The most effective science communication efforts take into account the role that heuristics play in everyday decision-making. Many outreach initiatives focus solely on increasing the public's knowledge, but studies (e.g. Brossard et al. 2012)[18] have found that there is little – if any – correlation between knowledge levels and attitudes towards scientific issues.[19]


Main article: Simulation heuristic

The simulation heuristic is used to judge how likely certain outcomes are based on the ease with which one can imagine a particular ending.[16] This heuristic can be used for many tasks, including prediction (Will the Jets win this football game?) and causality (Did Jim eat the last slice of pizza?). An interesting application of this heuristic is to the case of near misses. Consider the following example from Kahneman & Tversky:[20]

Mr. Crane and Mr. Tees were scheduled to leave the airport on different flights, at the same time. They traveled from town in the same limousine, were caught in a traffic jam, and arrived at the airport thirty minutes after the scheduled departure time of their flights.
Mr. Crane is told his flight left on time.
Mr. Tees is told that his flight was delayed, and just left five minutes ago.
Who is more upset?
Mr. Crane or Mr. Tees?

Almost everyone says, "Mr. Tees," because they cannot imagine how Mr. Crane could have caught his flight, while Mr. Tees might have made it if not for that slow pedestrian, or the exceptionally long security line. The simulation heuristic has this ability to generate "if only" conditions, which can be used to understand the negative feelings of frustration, indignation, etc. that arise from near misses such as that of Mr. Tees.

This simulation of how events might have occurred is referred to as counterfactual thinking, and can be used to try to identify a unique or unusual circumstance that lead to a dramatic outcome. For example, consider a man who is shot during a robbery while shopping at a convenience store. Subjects will award more damages to a man who was shopping at a store far from his house than they will to a man who was shopping at a store near his home that he commonly visits.[16]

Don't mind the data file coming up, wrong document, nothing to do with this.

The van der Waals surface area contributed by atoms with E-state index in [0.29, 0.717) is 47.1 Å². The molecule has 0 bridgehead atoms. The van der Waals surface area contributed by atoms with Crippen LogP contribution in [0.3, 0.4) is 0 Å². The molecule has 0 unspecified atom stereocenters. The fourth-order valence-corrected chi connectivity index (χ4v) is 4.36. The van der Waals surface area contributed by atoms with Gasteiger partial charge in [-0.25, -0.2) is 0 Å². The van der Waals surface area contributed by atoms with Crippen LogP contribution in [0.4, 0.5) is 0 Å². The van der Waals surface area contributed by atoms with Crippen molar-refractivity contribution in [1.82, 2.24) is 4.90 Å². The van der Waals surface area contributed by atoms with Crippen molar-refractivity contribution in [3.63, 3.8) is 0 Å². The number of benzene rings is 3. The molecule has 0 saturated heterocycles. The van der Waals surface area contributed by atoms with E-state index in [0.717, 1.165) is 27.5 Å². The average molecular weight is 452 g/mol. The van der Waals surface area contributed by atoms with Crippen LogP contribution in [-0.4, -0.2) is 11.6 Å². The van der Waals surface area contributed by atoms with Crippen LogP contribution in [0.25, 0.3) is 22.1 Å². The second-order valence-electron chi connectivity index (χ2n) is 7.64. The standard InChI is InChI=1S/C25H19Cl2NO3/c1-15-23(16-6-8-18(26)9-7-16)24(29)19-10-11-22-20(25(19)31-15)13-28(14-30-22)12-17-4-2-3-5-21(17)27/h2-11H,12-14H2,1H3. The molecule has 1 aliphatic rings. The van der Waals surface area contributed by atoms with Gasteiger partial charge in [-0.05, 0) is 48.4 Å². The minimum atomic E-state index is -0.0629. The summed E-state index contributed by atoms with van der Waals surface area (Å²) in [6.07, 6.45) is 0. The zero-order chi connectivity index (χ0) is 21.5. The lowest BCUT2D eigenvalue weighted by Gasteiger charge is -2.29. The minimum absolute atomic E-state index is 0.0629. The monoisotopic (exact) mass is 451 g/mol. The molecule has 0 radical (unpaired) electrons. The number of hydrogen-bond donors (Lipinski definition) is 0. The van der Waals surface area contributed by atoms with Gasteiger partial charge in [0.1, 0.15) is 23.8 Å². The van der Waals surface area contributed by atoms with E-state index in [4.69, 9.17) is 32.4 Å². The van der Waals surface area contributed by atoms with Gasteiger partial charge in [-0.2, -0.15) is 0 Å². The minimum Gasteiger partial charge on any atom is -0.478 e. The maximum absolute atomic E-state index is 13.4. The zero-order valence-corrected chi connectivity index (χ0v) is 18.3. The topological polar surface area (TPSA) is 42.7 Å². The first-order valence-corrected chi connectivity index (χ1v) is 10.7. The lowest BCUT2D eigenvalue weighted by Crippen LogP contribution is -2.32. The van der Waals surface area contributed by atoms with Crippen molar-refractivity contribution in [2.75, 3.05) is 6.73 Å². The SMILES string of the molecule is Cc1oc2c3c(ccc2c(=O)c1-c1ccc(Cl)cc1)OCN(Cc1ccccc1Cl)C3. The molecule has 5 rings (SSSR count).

Regarding simulations of future events, simply imagining hypothetical events makes them seem more likely to occur.[21][22] This phenomenon can be extended to a person's own behavior, as imagining oneself performing or refusing to perform an action causes changes in expections about one's future behavior.[23][24] Interestingly, simulation is "more likely to increase the perceived likelihood of a potential outcome...than to reduce perceived likelihood of a potential consequence".[16] Thus, the implications of research on the simulation heuristic are particularly intriguing when designing outreach efforts intended to change behaviors, such as increasing recycling or decreasing fast food consumption.

The diagram, designed by Thomas Edison in 1880, is intended to depict the workings of a light bulb.
This diagram, designed by Thomas Edison in 1880, is intended to depict the workings of a light bulb.

The Birth of Public Science

While scientific study began to emerge as a popular discourse following the Renaissance and the Enlightenment, science was not widely funded or exposed to the public until the nineteenth century.[25] Most science prior to this was funded by individuals under private patronage and was studied in exclusive groups, like the Royal Society. Public science emerged due to a gradual social change, resulting from the rise of the middle class in the nineteenth century. As scientific inventions, like the conveyor belt and the steam locomotive entered and enhanced the lifestyle of people in the nineteenth century, scientific inventions began to be widely funded by universities and other public institutions in an effort to increase scientific research.[26] Since scientific achievements were beneficial to society, the pursuit of scientific knowledge resulted in science as a profession. Scientific institutions, like the National Academy of Sciences or the British Association for the Advancement of Science are examples of leading platforms for the public discussion of science.[27] David Brewster, founder of the British Association for the Advancement of Science, believed in regulated publications in order to effectively communicate their discoveries, "so that scientific students may know where to begin their labours."[28] As the communication of science reached a wider audience, due to the professionalization of science and its introduction to the public sphere, the interest in the subject increased.